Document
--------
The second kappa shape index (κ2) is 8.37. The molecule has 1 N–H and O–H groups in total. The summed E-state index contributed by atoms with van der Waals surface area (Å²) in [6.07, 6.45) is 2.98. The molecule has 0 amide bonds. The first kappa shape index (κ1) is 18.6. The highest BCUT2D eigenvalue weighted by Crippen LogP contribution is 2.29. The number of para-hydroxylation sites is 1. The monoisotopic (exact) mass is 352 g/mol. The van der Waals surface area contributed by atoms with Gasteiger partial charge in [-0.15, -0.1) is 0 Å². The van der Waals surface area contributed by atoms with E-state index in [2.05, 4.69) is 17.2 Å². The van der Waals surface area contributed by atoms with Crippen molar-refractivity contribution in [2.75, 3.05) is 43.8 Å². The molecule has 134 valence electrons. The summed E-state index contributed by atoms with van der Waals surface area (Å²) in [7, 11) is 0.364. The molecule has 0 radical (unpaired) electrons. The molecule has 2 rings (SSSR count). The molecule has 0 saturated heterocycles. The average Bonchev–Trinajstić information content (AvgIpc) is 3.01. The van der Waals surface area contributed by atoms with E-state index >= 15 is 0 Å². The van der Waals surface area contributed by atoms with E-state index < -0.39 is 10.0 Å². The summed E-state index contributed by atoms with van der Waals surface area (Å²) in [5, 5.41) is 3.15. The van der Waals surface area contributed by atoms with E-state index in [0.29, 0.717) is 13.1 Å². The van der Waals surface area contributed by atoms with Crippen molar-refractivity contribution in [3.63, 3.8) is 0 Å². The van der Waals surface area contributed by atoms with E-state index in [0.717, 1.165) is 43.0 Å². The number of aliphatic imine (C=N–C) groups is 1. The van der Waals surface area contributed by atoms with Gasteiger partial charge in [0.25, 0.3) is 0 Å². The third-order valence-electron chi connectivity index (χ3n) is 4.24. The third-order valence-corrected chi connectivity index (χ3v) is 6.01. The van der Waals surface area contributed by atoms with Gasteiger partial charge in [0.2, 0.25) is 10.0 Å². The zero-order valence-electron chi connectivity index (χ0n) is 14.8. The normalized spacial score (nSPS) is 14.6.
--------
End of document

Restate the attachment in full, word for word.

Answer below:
The second kappa shape index (κ2) is 8.37. The molecule has 1 N–H and O–H groups in total. The summed E-state index contributed by atoms with van der Waals surface area (Å²) in [6.07, 6.45) is 2.98. The molecule has 0 amide bonds. The first kappa shape index (κ1) is 18.6. The highest BCUT2D eigenvalue weighted by Crippen LogP contribution is 2.29. The number of para-hydroxylation sites is 1. The monoisotopic (exact) mass is 352 g/mol. The van der Waals surface area contributed by atoms with Gasteiger partial charge in [-0.15, -0.1) is 0 Å². The van der Waals surface area contributed by atoms with E-state index in [2.05, 4.69) is 17.2 Å². The van der Waals surface area contributed by atoms with Crippen molar-refractivity contribution in [2.75, 3.05) is 43.8 Å². The molecule has 134 valence electrons. The summed E-state index contributed by atoms with van der Waals surface area (Å²) in [7, 11) is 0.364. The molecule has 0 radical (unpaired) electrons. The molecule has 2 rings (SSSR count). The molecule has 0 saturated heterocycles. The average Bonchev–Trinajstić information content (AvgIpc) is 3.01. The van der Waals surface area contributed by atoms with E-state index >= 15 is 0 Å². The van der Waals surface area contributed by atoms with E-state index < -0.39 is 10.0 Å². The summed E-state index contributed by atoms with van der Waals surface area (Å²) in [5, 5.41) is 3.15. The van der Waals surface area contributed by atoms with E-state index in [0.29, 0.717) is 13.1 Å². The van der Waals surface area contributed by atoms with Crippen molar-refractivity contribution in [3.63, 3.8) is 0 Å². The van der Waals surface area contributed by atoms with E-state index in [0.717, 1.165) is 43.0 Å². The number of aliphatic imine (C=N–C) groups is 1. The van der Waals surface area contributed by atoms with Gasteiger partial charge in [0.25, 0.3) is 0 Å². The third-order valence-electron chi connectivity index (χ3n) is 4.24. The third-order valence-corrected chi connectivity index (χ3v) is 6.01. The van der Waals surface area contributed by atoms with Gasteiger partial charge in [0.2, 0.25) is 10.0 Å². The zero-order valence-electron chi connectivity index (χ0n) is 14.8. The normalized spacial score (nSPS) is 14.6.